New Jersey's governor vetoed a plastic bag fee today, but not because he's reluctant to regulate the product. He just doesn't think the 5-cent-a-bag charge is enough.
In a statement today, Gov. Phil Murphy praised the reasoning behind the measure. Single-use carryout bags, the Democrat said, "represent a significant source of the litter that clutters our communities and mars New Jersey's beautiful shoreline and parks." They can also "cripple water infrastructure" and threaten wildlife, he added.
But Murphy couldn't support the "incomplete and insufficient" bill. "Instituting a five-cent fee on single-use bags that only applies to certain retailers does not go far enough to address the problems created by overreliance on plastic bags and other single-use carryout bags," he said. "In order to make a real difference, a single-use bag program must be devised and 2 applied more broadly and consistently in a manner that would avoid loopholes that undermine the ultimate purpose of the program."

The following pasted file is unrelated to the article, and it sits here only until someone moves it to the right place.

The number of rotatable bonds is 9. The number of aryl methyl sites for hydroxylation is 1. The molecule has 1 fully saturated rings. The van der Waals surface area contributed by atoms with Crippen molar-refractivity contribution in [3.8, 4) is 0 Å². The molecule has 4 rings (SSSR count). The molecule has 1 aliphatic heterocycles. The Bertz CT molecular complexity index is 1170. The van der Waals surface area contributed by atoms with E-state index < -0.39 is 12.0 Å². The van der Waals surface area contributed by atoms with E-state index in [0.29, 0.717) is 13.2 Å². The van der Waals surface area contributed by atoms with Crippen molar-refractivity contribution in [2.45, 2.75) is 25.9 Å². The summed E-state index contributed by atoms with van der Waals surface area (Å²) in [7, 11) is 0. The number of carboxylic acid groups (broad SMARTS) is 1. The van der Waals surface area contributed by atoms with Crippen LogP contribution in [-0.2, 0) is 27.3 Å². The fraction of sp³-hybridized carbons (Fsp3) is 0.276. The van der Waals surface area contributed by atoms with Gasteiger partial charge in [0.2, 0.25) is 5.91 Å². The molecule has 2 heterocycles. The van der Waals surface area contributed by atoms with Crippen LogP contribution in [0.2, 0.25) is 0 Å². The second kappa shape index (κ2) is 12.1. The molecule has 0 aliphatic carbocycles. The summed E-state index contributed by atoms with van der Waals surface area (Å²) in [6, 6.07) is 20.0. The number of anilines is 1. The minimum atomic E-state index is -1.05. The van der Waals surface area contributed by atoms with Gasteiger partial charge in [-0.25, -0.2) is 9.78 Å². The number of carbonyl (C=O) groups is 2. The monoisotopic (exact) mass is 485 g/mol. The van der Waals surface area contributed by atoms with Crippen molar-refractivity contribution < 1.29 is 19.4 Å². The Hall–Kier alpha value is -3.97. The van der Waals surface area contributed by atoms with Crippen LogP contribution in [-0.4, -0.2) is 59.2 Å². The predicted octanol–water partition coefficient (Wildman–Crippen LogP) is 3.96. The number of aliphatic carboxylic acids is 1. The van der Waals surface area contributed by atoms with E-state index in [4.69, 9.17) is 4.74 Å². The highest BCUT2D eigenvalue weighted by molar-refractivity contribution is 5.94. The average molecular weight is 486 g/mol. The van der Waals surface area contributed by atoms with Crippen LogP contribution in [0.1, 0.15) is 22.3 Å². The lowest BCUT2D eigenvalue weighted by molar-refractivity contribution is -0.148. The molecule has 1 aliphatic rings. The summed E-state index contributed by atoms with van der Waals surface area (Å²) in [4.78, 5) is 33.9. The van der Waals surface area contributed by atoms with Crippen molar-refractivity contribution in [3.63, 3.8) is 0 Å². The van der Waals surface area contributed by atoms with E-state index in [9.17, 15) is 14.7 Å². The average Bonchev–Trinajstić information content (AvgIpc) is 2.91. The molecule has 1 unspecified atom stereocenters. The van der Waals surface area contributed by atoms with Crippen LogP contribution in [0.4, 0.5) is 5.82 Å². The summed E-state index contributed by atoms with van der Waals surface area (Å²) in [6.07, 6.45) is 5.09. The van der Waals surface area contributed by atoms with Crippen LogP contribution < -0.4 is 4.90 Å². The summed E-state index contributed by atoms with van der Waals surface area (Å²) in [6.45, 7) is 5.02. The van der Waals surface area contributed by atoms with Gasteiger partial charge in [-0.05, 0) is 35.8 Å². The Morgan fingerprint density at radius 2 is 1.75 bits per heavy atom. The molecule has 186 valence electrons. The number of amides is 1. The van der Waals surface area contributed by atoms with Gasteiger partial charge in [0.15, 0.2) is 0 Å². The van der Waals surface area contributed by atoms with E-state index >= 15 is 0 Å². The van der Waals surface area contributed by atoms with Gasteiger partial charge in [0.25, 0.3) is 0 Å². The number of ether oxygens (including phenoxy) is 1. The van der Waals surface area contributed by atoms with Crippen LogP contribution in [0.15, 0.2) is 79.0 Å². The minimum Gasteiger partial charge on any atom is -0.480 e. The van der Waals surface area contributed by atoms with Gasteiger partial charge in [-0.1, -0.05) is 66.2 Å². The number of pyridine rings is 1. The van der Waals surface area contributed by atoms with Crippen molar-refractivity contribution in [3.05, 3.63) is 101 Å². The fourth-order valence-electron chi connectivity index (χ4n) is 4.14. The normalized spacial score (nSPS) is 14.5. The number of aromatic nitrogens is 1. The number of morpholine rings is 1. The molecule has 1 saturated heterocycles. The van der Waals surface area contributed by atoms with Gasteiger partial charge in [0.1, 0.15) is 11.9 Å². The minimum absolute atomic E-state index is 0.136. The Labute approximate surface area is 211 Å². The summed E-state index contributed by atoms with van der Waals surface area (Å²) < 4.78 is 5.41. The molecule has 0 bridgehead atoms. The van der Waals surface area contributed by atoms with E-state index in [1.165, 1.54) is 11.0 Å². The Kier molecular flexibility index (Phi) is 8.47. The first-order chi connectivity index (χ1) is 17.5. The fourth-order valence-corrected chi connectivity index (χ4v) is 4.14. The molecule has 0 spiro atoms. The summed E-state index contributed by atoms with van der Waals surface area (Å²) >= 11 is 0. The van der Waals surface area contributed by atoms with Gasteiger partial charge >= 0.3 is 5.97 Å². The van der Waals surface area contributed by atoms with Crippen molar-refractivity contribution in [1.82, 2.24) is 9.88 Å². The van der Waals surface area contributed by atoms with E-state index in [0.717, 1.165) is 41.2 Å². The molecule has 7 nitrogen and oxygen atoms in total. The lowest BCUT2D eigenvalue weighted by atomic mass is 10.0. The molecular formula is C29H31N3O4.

Murphy's comments are consistent with criticism from advocacy groups, many of whom also opposed the measure. Though Murphy didn't mention any specific alternatives, there's been speculation that New Jersey could follow in the footsteps of California and Hawaii by implementing an outright ban. Almost 20 New Jersey towns have already banned plastic bags.
In June, state Sen. Bob Smith (D-Middlesex) introduced a bill that would ban plastic bag and straws as well as Styrofoam cups. With Murphy having rejected the plastic bag fee, Smith tells the North Jersey Record that "there is a lot of momentum for a ban, and I think we'll have it done by the end of the year."
Amy Goldsmith, executive director of Clean Water Action, expressed similar sentiments. "We couldn't get to a ban with a fee bill," she explains to the Record. "You would see a reduction at first, but then the numbers would have gone up. But after a while, who's going to remember the 5 cents? People will just start paying."
In recent months, many local governments have implemented bans on plastic products, particularly straws. Such intrusive measures rarely do much good. As Reason's Katherine Mangu-Ward pointed out in 2015, plastic bags make up a tiny percentage of the waste humans produce. "The 2009 Keep America Beautiful Survey," Mangu-Ward wrote, "shows that all plastic bags, of which plastic retail bags are only a subset, are just 0.6 percent of visible litter nationwide."
Banning plastic bags might make some environmentalists feel good, but that's about it.